#recruited

17 Sep

 

Social media seems to be effecting everyone and everything. A recent article from the Bleacher Report noted that it’s even changing the game for college football recruiting. People can follow top recruit’s posts and try to put the pieces of the puzzle together. Sometimes their hints are obvious, while others just tease their followers.

I’m guilty of this! Prior to the 2013 football season at West Virginia University, rumors of potential recruits were far and wide. One outstanding player, Shelton Gilbson, had already committed to the Mountaineers. His tweet sparked some hope and controversy.

Screen shot 2013-09-17 at 10.11.10 PM

Pictured with Gibson is Tyler Boyd. Boyd had been looking as several different schools, but hadn’t committed to any just yet. After this picture, there was a lot of speculation that Boyd might be leaning more toward WVU; however, some good investigative twitter skills would help conclude that Boyd’s Mom didn’t care too much for WVU. It was easy to tell that Momma was pro-Pitt and anti-WVU for her son’s football and college career.

She wasn’t a bit shy in her tweets. I figured ‘Momma gets what Momma wants’ in this situation (sigh). I was right. Long story short, Boyd made his Momma proud by committing to Pitt days later.

Fans may love the feeling of being involved in the recruiting process–all thanks to social media; however, is social media harmful to the recruiting process or enhancing it? There are arguments for both sides.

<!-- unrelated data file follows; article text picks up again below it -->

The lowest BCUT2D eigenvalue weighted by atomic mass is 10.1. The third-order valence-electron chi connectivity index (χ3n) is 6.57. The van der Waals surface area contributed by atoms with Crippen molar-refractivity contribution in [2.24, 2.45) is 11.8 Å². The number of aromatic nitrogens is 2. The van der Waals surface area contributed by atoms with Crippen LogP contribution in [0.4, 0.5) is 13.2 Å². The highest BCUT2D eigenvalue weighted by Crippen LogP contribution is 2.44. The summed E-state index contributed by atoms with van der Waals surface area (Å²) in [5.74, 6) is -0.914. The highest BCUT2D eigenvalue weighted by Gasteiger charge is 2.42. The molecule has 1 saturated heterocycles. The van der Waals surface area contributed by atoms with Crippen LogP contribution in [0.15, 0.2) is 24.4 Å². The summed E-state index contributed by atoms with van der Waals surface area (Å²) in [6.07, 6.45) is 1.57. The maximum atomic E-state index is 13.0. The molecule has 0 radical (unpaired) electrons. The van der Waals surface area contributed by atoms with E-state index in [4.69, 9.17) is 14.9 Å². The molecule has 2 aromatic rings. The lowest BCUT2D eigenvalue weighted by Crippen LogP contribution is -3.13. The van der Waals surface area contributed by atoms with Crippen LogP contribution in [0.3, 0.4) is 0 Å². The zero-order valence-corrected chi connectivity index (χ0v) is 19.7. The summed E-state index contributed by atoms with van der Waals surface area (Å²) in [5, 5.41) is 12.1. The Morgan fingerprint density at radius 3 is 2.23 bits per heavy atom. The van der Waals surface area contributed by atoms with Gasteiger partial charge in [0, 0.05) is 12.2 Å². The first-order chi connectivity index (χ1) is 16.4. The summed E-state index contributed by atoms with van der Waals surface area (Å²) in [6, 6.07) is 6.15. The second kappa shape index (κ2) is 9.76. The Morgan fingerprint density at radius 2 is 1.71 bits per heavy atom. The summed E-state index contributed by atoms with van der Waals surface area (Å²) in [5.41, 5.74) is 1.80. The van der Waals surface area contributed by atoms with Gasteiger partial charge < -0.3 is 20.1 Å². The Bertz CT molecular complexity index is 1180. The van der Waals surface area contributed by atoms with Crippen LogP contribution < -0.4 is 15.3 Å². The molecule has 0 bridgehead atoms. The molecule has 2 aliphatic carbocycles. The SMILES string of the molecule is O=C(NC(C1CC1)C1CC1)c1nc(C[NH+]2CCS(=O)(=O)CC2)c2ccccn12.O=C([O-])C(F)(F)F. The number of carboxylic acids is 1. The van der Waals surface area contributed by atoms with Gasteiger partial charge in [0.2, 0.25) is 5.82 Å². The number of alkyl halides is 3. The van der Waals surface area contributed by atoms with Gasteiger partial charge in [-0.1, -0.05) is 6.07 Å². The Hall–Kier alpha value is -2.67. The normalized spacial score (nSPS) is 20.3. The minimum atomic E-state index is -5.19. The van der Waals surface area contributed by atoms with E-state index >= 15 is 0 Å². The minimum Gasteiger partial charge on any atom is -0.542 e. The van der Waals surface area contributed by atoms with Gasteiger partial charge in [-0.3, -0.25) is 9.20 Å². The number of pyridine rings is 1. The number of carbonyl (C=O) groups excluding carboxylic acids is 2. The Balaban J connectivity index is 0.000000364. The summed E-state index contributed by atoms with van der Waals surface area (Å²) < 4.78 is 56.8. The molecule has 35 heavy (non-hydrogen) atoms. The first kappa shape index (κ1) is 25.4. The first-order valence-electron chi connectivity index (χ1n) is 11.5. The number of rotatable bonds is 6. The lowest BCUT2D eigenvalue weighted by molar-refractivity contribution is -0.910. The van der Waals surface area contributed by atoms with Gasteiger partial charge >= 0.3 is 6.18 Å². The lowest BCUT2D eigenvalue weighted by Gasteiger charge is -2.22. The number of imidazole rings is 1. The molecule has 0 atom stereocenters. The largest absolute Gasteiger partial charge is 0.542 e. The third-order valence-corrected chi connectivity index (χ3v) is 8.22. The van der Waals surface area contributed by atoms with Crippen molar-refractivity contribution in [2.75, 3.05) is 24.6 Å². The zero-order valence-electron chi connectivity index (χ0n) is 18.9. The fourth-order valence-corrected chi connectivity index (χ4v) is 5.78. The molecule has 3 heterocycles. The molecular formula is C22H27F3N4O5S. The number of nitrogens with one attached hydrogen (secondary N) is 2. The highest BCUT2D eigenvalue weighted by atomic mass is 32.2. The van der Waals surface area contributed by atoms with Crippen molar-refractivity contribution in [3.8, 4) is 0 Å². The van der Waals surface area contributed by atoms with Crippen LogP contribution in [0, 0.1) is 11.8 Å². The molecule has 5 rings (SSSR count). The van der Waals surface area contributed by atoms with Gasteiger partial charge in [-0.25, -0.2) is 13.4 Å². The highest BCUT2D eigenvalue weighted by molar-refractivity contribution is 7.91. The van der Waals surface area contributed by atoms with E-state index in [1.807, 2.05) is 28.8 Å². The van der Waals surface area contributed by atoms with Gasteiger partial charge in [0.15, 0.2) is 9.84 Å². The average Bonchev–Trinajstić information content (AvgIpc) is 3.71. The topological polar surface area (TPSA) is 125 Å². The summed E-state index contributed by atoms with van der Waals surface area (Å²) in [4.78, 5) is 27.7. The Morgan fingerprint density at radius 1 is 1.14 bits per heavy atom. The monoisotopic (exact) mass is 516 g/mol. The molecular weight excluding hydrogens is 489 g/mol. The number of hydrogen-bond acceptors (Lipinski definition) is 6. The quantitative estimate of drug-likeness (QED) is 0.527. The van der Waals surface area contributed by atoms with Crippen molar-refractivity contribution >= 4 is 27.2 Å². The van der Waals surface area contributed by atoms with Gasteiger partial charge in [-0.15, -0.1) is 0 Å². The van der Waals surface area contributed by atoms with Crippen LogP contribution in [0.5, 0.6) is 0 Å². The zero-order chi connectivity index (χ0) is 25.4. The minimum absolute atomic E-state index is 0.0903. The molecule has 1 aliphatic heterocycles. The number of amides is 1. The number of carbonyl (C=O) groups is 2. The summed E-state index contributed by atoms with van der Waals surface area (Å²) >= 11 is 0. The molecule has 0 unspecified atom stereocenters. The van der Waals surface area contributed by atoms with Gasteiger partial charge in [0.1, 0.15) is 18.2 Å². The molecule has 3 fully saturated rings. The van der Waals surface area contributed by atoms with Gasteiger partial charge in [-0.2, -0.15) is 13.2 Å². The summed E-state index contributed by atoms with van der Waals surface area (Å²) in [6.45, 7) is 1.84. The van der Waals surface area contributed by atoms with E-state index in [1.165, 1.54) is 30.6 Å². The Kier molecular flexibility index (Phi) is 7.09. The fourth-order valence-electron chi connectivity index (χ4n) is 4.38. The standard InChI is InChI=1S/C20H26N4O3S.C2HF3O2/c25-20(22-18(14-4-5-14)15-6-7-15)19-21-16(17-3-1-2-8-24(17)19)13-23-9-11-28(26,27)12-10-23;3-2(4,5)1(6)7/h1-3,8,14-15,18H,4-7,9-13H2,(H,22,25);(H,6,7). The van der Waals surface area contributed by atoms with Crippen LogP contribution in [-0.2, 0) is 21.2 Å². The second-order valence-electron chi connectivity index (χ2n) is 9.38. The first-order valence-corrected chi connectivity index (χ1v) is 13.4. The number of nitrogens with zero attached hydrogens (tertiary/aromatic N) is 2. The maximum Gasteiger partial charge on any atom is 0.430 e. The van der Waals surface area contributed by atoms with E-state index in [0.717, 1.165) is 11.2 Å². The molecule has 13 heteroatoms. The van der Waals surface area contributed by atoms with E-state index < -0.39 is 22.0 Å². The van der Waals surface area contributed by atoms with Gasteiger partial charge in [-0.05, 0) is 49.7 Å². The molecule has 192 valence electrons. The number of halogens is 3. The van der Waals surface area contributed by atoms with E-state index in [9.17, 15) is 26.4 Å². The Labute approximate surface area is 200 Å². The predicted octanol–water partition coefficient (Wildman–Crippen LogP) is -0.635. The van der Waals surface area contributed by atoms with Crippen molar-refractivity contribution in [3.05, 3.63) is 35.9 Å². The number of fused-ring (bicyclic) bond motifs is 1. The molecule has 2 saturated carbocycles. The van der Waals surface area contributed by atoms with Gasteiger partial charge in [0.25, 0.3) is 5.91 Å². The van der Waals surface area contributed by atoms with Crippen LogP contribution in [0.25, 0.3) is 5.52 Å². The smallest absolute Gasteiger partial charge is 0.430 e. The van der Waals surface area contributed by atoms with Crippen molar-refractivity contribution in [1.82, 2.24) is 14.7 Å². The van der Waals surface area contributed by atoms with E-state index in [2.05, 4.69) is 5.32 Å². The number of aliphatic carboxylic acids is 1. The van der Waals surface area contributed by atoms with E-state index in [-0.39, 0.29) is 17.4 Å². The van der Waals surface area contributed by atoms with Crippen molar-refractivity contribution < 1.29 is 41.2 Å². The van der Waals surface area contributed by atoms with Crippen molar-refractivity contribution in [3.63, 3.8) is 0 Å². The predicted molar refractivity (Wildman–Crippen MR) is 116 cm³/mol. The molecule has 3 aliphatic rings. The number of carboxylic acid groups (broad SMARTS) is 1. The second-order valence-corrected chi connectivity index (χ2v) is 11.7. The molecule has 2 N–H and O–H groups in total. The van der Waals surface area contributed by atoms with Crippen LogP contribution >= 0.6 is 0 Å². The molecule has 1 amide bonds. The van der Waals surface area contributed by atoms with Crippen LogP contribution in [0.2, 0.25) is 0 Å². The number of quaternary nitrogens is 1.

One recruiter said social media helps them to engage with recruits more efficiently. On the other hand, fans can be too honest in their opinions. Their brutality can often turn recruits away.

Another hindrance to the recruiting process is student athletes who don’t think before they tweet. Their words can be taken out of context, then comes the drama. One recruit for Michigan posted some provocative and profane tweets, and his scholarship was pulled.

Johnny Manziel is another popular tweeter who has caused a lot of controversy with his words. 

We’ve all been told Twitter and Facebook can ruin job opportunities. I think this especially applies to college athletes or anyone in the public’s eye for that matter.

As my Momma would say, “Don’t hang your dirty laundry out for everyone to see.” What happened to the concept of TMI? People share “Too Much Information” in 140 characters all day, everyday.

 

 

 

 

 

 

 

 

 

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3 Responses to “#recruited”

  1. aaaaaargh September 23, 2013 at 1:49 pm #

    Another well-sourced post in which you do a good job bringing your own voice in throughout without making it the focus. You’re showing a knack for this!

Trackbacks/Pingbacks

  1. ‘A Blog-A-Day’… | Rachel Lea Simpkins - September 25, 2013

    […] editor for an online newspaper tweeted me to let me know he had used my #recruited post for their “Social Media in Sports Daily” […]

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